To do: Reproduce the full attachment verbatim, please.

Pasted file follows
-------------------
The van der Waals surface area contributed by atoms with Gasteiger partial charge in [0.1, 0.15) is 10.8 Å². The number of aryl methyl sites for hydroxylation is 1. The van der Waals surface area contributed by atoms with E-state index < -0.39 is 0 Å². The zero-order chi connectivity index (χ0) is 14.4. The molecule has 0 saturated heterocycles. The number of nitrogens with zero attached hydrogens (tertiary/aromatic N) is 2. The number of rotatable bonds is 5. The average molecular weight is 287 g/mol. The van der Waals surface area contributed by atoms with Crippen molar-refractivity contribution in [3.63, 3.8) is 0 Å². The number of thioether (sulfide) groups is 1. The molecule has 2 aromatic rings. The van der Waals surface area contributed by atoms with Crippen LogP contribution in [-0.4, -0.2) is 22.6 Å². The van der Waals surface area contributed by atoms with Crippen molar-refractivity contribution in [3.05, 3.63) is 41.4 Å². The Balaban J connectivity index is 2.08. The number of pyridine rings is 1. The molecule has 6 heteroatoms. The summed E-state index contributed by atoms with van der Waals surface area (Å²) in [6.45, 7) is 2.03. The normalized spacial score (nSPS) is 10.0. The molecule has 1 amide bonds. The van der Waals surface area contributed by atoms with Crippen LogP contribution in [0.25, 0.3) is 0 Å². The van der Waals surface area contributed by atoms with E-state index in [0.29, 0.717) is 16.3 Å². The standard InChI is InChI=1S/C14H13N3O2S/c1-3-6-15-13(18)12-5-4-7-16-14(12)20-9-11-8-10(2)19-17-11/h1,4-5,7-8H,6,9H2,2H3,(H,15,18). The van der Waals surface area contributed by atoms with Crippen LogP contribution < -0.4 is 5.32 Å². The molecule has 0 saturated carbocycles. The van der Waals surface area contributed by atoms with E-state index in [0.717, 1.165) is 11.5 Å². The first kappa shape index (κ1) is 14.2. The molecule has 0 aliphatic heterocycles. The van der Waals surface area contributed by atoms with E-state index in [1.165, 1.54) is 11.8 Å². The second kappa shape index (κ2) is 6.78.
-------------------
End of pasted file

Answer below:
The van der Waals surface area contributed by atoms with Gasteiger partial charge in [0.1, 0.15) is 10.8 Å². The number of aryl methyl sites for hydroxylation is 1. The van der Waals surface area contributed by atoms with E-state index < -0.39 is 0 Å². The zero-order chi connectivity index (χ0) is 14.4. The molecule has 0 saturated heterocycles. The number of nitrogens with zero attached hydrogens (tertiary/aromatic N) is 2. The number of rotatable bonds is 5. The average molecular weight is 287 g/mol. The van der Waals surface area contributed by atoms with Crippen molar-refractivity contribution in [3.63, 3.8) is 0 Å². The number of thioether (sulfide) groups is 1. The molecule has 2 aromatic rings. The van der Waals surface area contributed by atoms with Crippen LogP contribution in [-0.4, -0.2) is 22.6 Å². The van der Waals surface area contributed by atoms with Crippen molar-refractivity contribution in [3.05, 3.63) is 41.4 Å². The Balaban J connectivity index is 2.08. The number of pyridine rings is 1. The molecule has 6 heteroatoms. The summed E-state index contributed by atoms with van der Waals surface area (Å²) in [6.45, 7) is 2.03. The normalized spacial score (nSPS) is 10.0. The molecule has 1 amide bonds. The van der Waals surface area contributed by atoms with Crippen LogP contribution in [0.25, 0.3) is 0 Å². The van der Waals surface area contributed by atoms with E-state index in [0.29, 0.717) is 16.3 Å². The standard InChI is InChI=1S/C14H13N3O2S/c1-3-6-15-13(18)12-5-4-7-16-14(12)20-9-11-8-10(2)19-17-11/h1,4-5,7-8H,6,9H2,2H3,(H,15,18). The van der Waals surface area contributed by atoms with Crippen LogP contribution < -0.4 is 5.32 Å². The molecule has 0 saturated carbocycles. The van der Waals surface area contributed by atoms with E-state index in [0.717, 1.165) is 11.5 Å². The first kappa shape index (κ1) is 14.2. The molecule has 0 aliphatic heterocycles. The van der Waals surface area contributed by atoms with E-state index in [1.165, 1.54) is 11.8 Å². The second kappa shape index (κ2) is 6.78.